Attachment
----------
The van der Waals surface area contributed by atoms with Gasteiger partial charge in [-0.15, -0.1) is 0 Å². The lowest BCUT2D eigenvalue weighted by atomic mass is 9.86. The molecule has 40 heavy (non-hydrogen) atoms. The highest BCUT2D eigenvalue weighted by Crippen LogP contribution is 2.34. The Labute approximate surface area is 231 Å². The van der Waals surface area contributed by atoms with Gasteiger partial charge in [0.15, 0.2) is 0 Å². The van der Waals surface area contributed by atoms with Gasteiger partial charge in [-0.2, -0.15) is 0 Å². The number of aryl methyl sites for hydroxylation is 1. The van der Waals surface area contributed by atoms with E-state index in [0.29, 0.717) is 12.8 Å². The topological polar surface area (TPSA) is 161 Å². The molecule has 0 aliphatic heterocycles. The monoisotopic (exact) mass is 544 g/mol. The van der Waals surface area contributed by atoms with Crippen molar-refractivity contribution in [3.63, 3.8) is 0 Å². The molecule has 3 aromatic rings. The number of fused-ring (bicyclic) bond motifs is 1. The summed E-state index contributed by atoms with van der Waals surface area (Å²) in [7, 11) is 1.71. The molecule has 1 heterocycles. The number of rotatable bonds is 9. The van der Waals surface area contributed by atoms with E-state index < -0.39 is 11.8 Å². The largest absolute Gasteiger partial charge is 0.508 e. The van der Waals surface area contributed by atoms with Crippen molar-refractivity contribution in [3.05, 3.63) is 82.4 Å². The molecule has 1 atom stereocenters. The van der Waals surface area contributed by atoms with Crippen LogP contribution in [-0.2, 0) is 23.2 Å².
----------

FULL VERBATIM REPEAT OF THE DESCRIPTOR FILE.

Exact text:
The van der Waals surface area contributed by atoms with Gasteiger partial charge in [-0.15, -0.1) is 0 Å². The lowest BCUT2D eigenvalue weighted by atomic mass is 9.86. The molecule has 40 heavy (non-hydrogen) atoms. The highest BCUT2D eigenvalue weighted by Crippen LogP contribution is 2.34. The Labute approximate surface area is 231 Å². The van der Waals surface area contributed by atoms with Gasteiger partial charge in [0.15, 0.2) is 0 Å². The van der Waals surface area contributed by atoms with Gasteiger partial charge in [-0.2, -0.15) is 0 Å². The number of aryl methyl sites for hydroxylation is 1. The van der Waals surface area contributed by atoms with E-state index in [0.29, 0.717) is 12.8 Å². The topological polar surface area (TPSA) is 161 Å². The molecule has 0 aliphatic heterocycles. The monoisotopic (exact) mass is 544 g/mol. The van der Waals surface area contributed by atoms with Crippen molar-refractivity contribution in [3.63, 3.8) is 0 Å². The molecule has 3 aromatic rings. The number of fused-ring (bicyclic) bond motifs is 1. The summed E-state index contributed by atoms with van der Waals surface area (Å²) in [7, 11) is 1.71. The molecule has 1 heterocycles. The number of rotatable bonds is 9. The van der Waals surface area contributed by atoms with E-state index < -0.39 is 11.8 Å². The largest absolute Gasteiger partial charge is 0.508 e. The van der Waals surface area contributed by atoms with Crippen molar-refractivity contribution in [3.05, 3.63) is 82.4 Å². The molecule has 1 atom stereocenters. The van der Waals surface area contributed by atoms with Crippen LogP contribution in [-0.2, 0) is 23.2 Å².